Taking a look at Violet Bent Backwards Over the Grass, you will find that there is great emphasis placed on the visual aesthetic of the book. The pages are written on a typewriter then scanned into the book, often with pen marks, edits, and annotations handwritten by Lana directly on the page. There are paintings and photos scattered between poems, some by Lana and some by others. Overall, the collection evokes a sense of nostalgia, being reminiscent of an old manuscript or diary lost long ago.
With this in mind, there was a particular comment made by Rachel in her video that I found interesting -“the whole book feels very contrived and maybe a little fake” claiming that Lana places "style over substance", or aesthetics over art.
Now I’d like to say that as soon as Rachel spoke this, I had an immediate intuitive understanding of what she meant, as this is a criticism I myself have been inclined to use. My goal here is not to argue against Rachel, but to instead, take a deeper dive into the philosophical implication of the claim “aesthetics over art”, pull apart what “fakeness” has to do with it, and possibly challenge the ways we tend to think about aesthetics.
The phrase “aesthetics over art” makes an important implication - that aesthetics and art are distinct concepts. Yet this seems to be in contradiction with what we know about art itself. If art can loosely be defined as creative expression that maximizes the role of beauty in telling a story or creating an emotional effect on the observer, then all art has an aesthetic whether the artist is aware of it or not. How could you create a collection of poetry that didn’t have an aesthetic? What would that look like? And even if you tried creating a collection devoid of any immediately apparent one, wouldn’t that be an aesthetic in and of itself? Art is aesthetic and aesthetic is art.
What I believe Rachel meant by this criticism was that Lana was trying too hard to fit the aesthetic of a vintage starving artist which made the overall look of the collection feel insincere or fake. And while I undoubtedly cannot disagree with the fact that every bit of the book was intentionally crafted to look a certain way, I am still overcome with a resounding "so what?". Isn't that art after all? Isn't every bit of it supposed to be intentional? And given that so many find beauty and joy in this type of artistic aesthetic, Lana creating an immersive experience that her readers will find beauty in seems to be in line with the most fundamental goal of art - beauty.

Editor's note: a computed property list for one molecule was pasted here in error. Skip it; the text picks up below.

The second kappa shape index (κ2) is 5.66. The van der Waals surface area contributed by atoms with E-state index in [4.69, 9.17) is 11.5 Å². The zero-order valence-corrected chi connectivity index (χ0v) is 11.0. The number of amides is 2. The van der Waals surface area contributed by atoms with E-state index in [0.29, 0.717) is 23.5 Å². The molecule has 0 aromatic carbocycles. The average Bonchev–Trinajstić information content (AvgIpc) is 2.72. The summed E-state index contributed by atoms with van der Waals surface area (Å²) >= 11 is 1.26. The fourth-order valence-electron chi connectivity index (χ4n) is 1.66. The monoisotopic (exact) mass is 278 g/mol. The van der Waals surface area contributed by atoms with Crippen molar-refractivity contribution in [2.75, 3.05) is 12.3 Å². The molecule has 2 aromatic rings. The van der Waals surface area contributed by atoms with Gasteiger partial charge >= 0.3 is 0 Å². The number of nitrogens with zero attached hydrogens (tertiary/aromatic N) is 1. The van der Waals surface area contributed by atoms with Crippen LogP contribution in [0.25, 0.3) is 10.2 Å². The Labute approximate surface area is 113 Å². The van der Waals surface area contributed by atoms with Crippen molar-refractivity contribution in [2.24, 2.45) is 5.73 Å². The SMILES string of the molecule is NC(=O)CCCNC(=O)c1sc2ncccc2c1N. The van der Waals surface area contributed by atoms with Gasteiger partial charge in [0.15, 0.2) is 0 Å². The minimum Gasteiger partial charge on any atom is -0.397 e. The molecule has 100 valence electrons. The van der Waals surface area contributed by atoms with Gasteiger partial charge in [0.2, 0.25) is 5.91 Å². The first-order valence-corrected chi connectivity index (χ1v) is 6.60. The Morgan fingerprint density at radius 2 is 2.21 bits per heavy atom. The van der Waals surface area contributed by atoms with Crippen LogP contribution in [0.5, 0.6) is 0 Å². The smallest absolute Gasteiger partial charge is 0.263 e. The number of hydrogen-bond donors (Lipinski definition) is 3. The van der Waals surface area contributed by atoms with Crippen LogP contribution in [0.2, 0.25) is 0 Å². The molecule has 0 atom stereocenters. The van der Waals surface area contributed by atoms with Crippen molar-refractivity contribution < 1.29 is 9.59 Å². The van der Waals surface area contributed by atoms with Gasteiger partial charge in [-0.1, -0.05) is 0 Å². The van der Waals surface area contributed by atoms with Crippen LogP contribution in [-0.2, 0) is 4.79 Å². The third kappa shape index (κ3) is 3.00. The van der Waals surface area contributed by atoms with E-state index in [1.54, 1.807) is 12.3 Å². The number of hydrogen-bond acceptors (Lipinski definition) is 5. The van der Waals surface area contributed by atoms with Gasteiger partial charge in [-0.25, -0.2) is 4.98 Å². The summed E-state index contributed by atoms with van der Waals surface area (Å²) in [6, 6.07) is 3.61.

Like global pandemic has become a sign of our times, so has relatability as a metric by which we judge poetry, film, and literature. There is an increasing demand for the themes and stories expressed in art to be reflective of the lives of audiences. There is a tendency for “relatable” art to be deemed automatically authentic, because it reflects an experience known to the consumer, making it easy for them to believe it sincere. After all, we all believe ourselves to be authentic, don’t we? And while there is something incredibly powerful and validating about seeing your own experiences being reflected in poetry, music, and film, I believe there may be another, more sinister reason as to why we are drawn to it. Consuming relatable art prevents you from encountering the experiences of those in potentially better circumstances than you. Authenticity becomes synonymous with relatability, and attraction to relatability is often a self-placating desire to justify one’s own mediocrity and ward off the envy associated with watching someone seemingly escape the constraints of the life they were given. Relatability takes away the challenge of needing to look at something from somebody else’s perspective, or empathizing with new ideas, opinions, or ways of thinking, and instead, quarantines our preconceived world-views into safe, untouchable, bubbles. Reading poetry that expresses someone having the same struggles as you provides comfort, while reading poetry by someone who has escaped these struggles in a way you have not thus becoming unrelatable, provides a sense of inferiority. As a result, relatable, and therefore “authentic” art, is promoted to a near moralising degree.